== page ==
‘Back to life, back to reality…’ as my close show-biz pals Soul II Soul once mentioned to me in the pub.
I have been away celebrating my girlfriend’s XXth birthday (if she asks, she is 32!) by visiting family in Guernsey and Ireland.
I have been visiting so many people I felt like socialite Tara Farmer-Palmer-Tomkinson-Tonkinson, and amongst the people I met was Andrew David, the author of such betting products as Little Acorns.
As you can imagine, conversation turned to betting, and my girlfriend felt like Chicharito warming the bench while we chatted.
He’s got some great betting strategies in the pipe-line, which will be as easy-to-use as Little Acorns and along the same principles (I like to think of Little Acorns as very much an investment plan. It’s low risk, with consistent returns).
So watch this space for more info. His ideas always impress because of their practicality in use.
It was nice to be back in Ireland although my stomach does look as if I am using Homer Simpson as a role model. Such is the side effects of the Murphy’s, Beamish and Guinness.
What will I learn from this old book?
While I was away I picked up a copy of a book called Lay Back and Think of Winning by Nigel Paul in a charity shop. (My girlfriend tends to think that the whole reason we visited Guernsey and Ireland was for her to scour charity shops.)
It was at a charity shop that I found a copy of this book for a massive 25p (which I am paying back in instalments). The book is some 11 years old and Betfair and the betting exchanges have moved on considerably, but there’s something alluring about a back-to-basics approach to trading horse races – the main theme of the book.
I’ll share with you some of the better strategies transformed to 2014, once I’ve finished reading the book and got some screen shots for you.
Coincidentally, there’s an interesting piece of software on the market at the moment, to be found at www.tradethehorses.com. I am currently trialling this software this week.
The guys behind the software claim to be able to allow us to read ‘ricks’ in the horse racing market and trade these ‘ricks’ for a profit. Horse racing trading has always interested me, but I have been put off by the apparent lack of profits – for me the profits vs time invested has been very poor.
Trading horses, of course, suggests you are able to follow the live betting market: this is one drawback I suppose. I’ll continue to work the software this week and give my conclusions soon. There’s nothing more appealing that nabbing a profit before a race has even started (the goal of Lay Back and Think of Winning too, a ‘weight of money’ type of strategy).
On the trading theme, I’m back home now and back to the football research and live chats for Delay React Trade (DRT) members, which I have missed this past two weekends.
I do enjoy the weekend football as I rarely leave a weekend without a nice profit. What Really Wins Money readers will have been provided with plenty of profitable football trading strategies throughout 2014, some of which I use to great effect with weekend football (as showcased in last week’s eletter).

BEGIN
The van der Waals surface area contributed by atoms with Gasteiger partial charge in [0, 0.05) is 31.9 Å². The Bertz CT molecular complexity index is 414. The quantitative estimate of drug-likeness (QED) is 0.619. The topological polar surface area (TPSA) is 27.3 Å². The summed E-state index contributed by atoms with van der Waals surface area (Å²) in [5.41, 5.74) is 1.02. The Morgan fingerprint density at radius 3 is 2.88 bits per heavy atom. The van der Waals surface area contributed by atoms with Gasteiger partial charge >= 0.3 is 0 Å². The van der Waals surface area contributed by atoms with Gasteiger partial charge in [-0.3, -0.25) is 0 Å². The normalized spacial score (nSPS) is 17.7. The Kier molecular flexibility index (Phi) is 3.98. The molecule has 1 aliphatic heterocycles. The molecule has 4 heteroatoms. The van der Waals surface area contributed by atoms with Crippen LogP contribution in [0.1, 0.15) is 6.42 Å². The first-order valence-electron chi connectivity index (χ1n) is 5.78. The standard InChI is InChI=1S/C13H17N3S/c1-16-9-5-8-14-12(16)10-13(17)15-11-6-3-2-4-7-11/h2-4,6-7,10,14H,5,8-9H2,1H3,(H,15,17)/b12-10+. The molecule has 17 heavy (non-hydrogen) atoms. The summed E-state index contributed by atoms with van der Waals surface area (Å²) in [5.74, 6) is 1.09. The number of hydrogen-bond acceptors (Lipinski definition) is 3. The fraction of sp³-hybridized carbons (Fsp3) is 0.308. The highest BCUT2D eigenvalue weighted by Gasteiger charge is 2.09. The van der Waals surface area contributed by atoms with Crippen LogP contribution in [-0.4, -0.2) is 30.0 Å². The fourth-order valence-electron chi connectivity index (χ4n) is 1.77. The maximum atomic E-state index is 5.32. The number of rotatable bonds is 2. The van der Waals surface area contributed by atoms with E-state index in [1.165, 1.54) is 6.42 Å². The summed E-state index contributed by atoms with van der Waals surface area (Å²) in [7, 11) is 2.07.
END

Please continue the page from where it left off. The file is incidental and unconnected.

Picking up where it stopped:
November’s What Really Wins Money newsletter is written and includes that review of 2014 I spoke to you about last weekend.
I included a great staking plan sent in to me by a reader, which I thought had great potential and is guaranteed to return 4 points profit for every successful cycle.
The Statman this month wrote about how best to profit from winning machine Tony McCoy. The Patriarch put forward a great argument for how to profit from backing favourites in horse races. The key is selectivity.
I’ve expanded upon my greyhound ideas of a couple of eletters ago and this is an on-going thing now. With no newsletter in December, I can try and crack the greyhound racing code and have plenty of lines of enquiry.
My ‘Home-Grown’ systems and strategies are looking healthy as 2014 ends – I shared a couple with you last week. The key to their success is a long-term focus – year minimum. Some of the strategies have had a terrible couple of months, but have since stabilised and pulled in a profit.
Haydock sees Betfair splash out some of the commission I have handed out to them over the years in prize money, in a very high quality race card tomorrow. Here’s a look at the past winners, to see if we can find a future profitable trend.
225 Haydock – Only three winning favourites here since 2005 and the last three winners have been at odds of 7/1, 10/1 and 6/1, which are reasonable each-way prices.
David Pipe has won three of the last four runnings of this race. Vieux Lion Rouge and Katkeau are his two mounts. If one of them is between 6/1 and 10/1 then they are worth backing each way. If the favourite is a very short price (under 2/1), look at laying it.
300 Haydock – This is the Betfair Chase, or rather the Paul Nicholls Chase. He has won this race in six of the last nine occasions.
Ruby Walsh has won this race on three of the last five occasions. Silvianico Conti is the Paul Nicholls mount this year, and if around 3/1, is worth backing each way. Last year’s winner for Colin Tizzard, Cue Card, is inserted as favourite. Will he stop Paul Nicholls again?
These are the only two races with a reasonable set of past races for us to get angles from. Good luck.
And if you’re a stats man, note Rory Mcilroy in Dubai. He has won only four of 15 times when he has led the first round. Is he worth laying at odds of 2.32 with three days of this tournament to go? It’s tempting.
I’m off now to research football and do little else!
Have a great weekend.